We reported at St Marys Police Station. When we were inside the station, Job showed me trenches which the military dug inside the police station overlooking the road to Harare in preparation of the peaceful 31st July peaceful. The plan was to ‘shoot’ at whoever was going to Harare from Chitungwiza. I could not believe it. It dawned on me that this regime must actually believe its own lies. Before my arrest, they were peddling lies that we were sponsored by the Americans and that we wanted to overthrow the government. But I obviously thought that, since they knew they were lying, they could never believe their own lies.

But alas! They do. Crazy. We have to grapple with the fact that they believe that if citizens call for an end to corruption, they must be sponsored by the West. They cannot imagine that we Zimbabweans have the capacity to demand an end to corruption on our own initiative. Madness. Such is the mind of the oppressor. He conjures up threats in his own mind to create a big illusion!

We then drove to Harare Central Police where Vongai reported. We met Jim Kunaka there, arrested the previous day by the CIO and then dumped at Harare Central Police Station. Years before Jim terrorised many citizens with the support of the ruling party, Zanu-PF. He apologised later when he was expelled from the party. Following the coup, he found himself on the other side of the isle. One can only be astounded at such a turn of events.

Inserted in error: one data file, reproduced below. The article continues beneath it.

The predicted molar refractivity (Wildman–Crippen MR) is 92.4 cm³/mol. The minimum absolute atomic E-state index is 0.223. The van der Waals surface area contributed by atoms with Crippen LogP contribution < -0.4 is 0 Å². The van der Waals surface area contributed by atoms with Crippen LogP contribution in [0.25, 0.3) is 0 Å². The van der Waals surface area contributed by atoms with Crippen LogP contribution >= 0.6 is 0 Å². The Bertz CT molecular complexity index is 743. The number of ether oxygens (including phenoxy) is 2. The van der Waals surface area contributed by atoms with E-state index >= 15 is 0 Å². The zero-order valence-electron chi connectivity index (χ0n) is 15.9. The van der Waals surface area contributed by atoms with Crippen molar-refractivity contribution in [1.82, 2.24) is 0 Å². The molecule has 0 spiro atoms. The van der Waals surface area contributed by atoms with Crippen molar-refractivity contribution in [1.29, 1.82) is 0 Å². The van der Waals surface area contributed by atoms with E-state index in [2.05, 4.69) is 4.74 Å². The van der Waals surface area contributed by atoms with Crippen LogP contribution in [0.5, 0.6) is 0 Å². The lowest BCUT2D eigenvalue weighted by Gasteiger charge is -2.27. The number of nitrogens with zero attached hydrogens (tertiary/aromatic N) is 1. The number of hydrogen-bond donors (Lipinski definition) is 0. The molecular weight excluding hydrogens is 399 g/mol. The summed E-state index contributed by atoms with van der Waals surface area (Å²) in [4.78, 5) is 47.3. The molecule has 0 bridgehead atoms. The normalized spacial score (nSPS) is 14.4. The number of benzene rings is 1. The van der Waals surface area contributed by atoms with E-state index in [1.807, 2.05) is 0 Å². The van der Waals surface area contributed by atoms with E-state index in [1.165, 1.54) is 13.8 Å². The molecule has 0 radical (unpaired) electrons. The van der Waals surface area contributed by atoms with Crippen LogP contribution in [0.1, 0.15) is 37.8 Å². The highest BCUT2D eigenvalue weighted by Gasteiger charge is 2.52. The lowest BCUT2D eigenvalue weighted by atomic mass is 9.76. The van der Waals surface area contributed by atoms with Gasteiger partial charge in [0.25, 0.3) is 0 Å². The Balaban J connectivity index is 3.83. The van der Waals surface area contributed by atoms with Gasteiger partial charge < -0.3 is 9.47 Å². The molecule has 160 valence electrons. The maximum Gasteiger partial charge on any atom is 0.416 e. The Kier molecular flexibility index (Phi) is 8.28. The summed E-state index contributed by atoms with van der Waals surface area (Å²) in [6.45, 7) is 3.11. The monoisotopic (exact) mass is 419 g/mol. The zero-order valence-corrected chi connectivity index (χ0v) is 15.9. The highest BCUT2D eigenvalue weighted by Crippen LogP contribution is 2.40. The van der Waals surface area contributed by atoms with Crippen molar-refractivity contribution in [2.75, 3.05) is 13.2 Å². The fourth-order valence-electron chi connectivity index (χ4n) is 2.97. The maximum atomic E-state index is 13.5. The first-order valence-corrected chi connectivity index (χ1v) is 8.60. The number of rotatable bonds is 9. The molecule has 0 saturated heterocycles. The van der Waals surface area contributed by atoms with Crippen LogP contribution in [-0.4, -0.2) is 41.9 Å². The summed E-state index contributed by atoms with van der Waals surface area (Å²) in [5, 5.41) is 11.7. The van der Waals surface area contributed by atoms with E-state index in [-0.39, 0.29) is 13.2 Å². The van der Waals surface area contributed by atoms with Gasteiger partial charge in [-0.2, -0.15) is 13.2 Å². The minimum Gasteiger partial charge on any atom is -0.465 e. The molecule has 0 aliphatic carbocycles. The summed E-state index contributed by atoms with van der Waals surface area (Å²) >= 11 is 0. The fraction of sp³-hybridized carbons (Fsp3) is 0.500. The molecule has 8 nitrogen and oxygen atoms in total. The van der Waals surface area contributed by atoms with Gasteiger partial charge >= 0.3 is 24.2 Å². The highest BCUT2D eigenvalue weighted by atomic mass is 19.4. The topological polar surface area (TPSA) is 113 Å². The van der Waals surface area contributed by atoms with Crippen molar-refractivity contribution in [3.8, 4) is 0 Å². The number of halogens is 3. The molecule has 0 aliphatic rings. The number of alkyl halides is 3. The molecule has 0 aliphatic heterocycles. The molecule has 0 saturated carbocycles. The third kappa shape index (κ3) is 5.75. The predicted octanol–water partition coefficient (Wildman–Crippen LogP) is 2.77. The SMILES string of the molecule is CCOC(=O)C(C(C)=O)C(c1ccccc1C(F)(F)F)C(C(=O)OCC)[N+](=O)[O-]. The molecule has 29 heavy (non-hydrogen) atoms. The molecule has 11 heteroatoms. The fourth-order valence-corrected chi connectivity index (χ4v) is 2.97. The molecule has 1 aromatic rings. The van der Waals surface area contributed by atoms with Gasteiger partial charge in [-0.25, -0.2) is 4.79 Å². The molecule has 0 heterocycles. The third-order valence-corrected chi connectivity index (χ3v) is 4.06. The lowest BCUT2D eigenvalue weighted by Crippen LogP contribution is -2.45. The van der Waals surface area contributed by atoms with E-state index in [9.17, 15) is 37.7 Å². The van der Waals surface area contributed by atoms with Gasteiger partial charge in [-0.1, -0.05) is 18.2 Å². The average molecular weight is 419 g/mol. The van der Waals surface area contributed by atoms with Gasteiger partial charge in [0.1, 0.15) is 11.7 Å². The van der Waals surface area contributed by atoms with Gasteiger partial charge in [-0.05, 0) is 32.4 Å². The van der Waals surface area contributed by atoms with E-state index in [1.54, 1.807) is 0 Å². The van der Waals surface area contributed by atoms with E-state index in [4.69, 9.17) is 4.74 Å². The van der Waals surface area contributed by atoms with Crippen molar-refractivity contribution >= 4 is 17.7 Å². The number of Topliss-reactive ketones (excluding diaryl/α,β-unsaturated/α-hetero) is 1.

From Harare Central Police we went to my local police station in Waterfalls. I have become a familiar face there. The yoke of oppression is what characterises me there. They know I come virtually every other day. My reporting form is not kept with the rest, but separately in the Officer-in-Charge’s office. This is a huge inconvenience. On some days, when I want to take the chance to travel and meet people outside Harare, I go early to the police station. But I usually find that the office is closed. Although I have challenged this arrangement, they insist the instruction is to keep my form secure so that no one ‘steals’ it. It’s crazy.